Final Predictions for Who Will Make the Detroit Tigers Roster
However, before the team heads north, it needs to cut its roster down to the required 25 players that can be carried until September 1.
The depth charts may be written in pencil for a few weeks as plans made in Lakeland play out in reality, but those 25 names are in indelible ink.
This projected roster is made with the assumption that the Tigers will carry 13 position players and 12 pitchers. With a number of off days built in to the April schedule, there is not such an urgent need for a fifth starter and the Tigers could go with 14 position players and only 11 pitchers.
*Spring statistics are current through Sunday, March 24 (courtesy of Baseball-Reference).
**Bolded Names are B/R's projections to make the roster.
No surprises here on who gets those two spots.
Alex Avila will be the Tigers' everyday catcher. Pencil him in for 120 games behind the plate.
Brayan Pena will be the obligatory day-game-after-night-game catcher and whenever else Avila needs a day off.
Victor Martinez could also catch a game or two.
All four starters were known when spring training started. Prince Fielder will play first, Omar Infante will play second, Miguel Cabrera will play third and Jhonny Peralta will be the shortstop.
With Jeff Kobernus returning to the Washington Nationals, the Tigers will likely have Danny Worth and either Don Kelly or Matt Tuaisosopo will cover the middle infield when Infante or Peralta need a day off.
Victor Martinez or Miguel Cabrera can play first if on the odd chance Prince Fielder cannot field and Worth can cover third if Cabrera is in the lineup elsewhere.
There was not much question that Andy Dirks was going to be the everyday left fielder for the Tigers before the season. His play this spring has solidified that choice.
Dirks will join Austin Jackson in center and Torii Hunter in right as the everyday starters.
Quintin Berry will be the fourth outfielder and should see time in both left and right field.
The Tigers could also use Matt Tuaisosopo if they needed a fifth outfielder and could recall Avisail Garcia from Toledo if there is an injury.
The front four of the Tigers rotation is one of the scariest in baseball. Justin Verlander, Max Scherzer, Doug Fister and Anibal Sanchez all had their spots locked up before camp began.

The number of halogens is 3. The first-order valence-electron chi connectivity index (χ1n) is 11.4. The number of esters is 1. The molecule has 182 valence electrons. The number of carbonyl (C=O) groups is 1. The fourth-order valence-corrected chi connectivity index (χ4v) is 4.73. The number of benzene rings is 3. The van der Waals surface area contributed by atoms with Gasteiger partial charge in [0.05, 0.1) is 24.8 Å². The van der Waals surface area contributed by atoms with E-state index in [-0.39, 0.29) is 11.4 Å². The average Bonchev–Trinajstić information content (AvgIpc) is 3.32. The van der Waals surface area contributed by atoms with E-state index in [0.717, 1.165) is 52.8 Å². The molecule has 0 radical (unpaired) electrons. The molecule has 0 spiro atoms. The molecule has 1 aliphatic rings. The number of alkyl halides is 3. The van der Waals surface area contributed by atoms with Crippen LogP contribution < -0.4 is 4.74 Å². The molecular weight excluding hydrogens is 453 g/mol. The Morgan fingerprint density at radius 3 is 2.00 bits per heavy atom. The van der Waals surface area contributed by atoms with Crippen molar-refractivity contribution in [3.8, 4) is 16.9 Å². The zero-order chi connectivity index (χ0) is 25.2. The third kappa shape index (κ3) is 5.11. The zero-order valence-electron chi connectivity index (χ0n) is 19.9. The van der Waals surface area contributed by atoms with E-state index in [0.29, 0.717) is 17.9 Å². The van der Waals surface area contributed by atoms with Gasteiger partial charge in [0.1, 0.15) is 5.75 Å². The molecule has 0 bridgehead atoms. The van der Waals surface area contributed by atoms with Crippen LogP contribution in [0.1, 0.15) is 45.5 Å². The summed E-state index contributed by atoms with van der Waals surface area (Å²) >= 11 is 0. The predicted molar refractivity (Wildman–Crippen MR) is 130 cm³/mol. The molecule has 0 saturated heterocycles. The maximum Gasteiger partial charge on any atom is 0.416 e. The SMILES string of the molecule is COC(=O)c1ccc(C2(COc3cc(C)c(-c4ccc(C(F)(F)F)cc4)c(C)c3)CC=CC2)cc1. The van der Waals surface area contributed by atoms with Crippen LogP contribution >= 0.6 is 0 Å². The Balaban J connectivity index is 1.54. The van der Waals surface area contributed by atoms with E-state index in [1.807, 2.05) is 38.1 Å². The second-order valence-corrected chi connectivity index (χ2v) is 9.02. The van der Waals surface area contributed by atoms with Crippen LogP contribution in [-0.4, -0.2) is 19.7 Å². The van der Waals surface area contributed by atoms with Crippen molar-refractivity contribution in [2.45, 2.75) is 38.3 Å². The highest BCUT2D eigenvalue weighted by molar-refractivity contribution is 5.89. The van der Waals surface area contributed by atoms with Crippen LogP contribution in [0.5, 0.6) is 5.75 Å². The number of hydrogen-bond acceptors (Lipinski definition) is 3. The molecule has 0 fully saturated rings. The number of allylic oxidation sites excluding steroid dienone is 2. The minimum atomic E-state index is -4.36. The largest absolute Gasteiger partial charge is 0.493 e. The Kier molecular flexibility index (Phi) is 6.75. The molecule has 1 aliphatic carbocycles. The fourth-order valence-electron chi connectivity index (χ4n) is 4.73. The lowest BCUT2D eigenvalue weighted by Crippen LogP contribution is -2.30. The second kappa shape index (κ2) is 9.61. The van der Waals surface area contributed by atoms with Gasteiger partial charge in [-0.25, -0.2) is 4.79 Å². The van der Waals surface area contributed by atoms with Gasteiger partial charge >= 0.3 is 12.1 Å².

The battle for the fifth spot continues to be between Rick Porcello and Drew Smyly. While Smyly has done nothing to lose that spot, Porcello has not only out-pitched him, but he's out-pitched Doug Fister as well.
Porcello has won the fifth spot provided he is not traded before the season begins.
The Tigers are likely to have seven pitchers in their 'pen to start the season.
Drew Smyly will be the long reliever and can slide into the starting rotation if an injury or a trade happens.
Al Alburquerque, Octavio Dotel and Brayan Villarreal will alternate between the sixth- and seventh-inning spots or pitch in extra innings if the closer has already gone.
Phil Coke and Joaquin Benoit will take turns as the setup men in the eighth inning.
Bruce Rondon has done enough to start the season as the closer.
The leash will be awfully short if Rondon struggles with his control again like he did earlier this spring, but he has done enough to come out of camp at least with the share of the job.
Designated Hitter and Other Options
Victor Martinez will be the everyday DH for the Tigers and could see time either at first base or behind the plate as Hunter, Fielder and Cabrera get an occasional day off from playing the field.
The Tigers will return Kyle Lobstein to the Tampa Bay Rays, as he is a Rule 5 pitcher that has had a horrible spring.
If the Tigers do go and break camp with 14 batters and 11 pitchers, both Kelly and Tuaisosopo will make the team while Drew Smyly will start the year as a starter in Toledo.
Smyly will make the club regardless if the Tigers trade Rick Porcello for a closer before the season gets going. If that happens, then Rondon will be demoted to make room.
Tuaisosopo will make the team over Kelly because Tuaisosopo is a better overall hitter. This spring, Tuaisosopo has a better batting average, .333 to .244, and a better slugging percentage, .733 to .561.
He is also six years younger.
As much as Jim Leyland loves players like Kelly, Tuaisosopo has earned a spot on the team.
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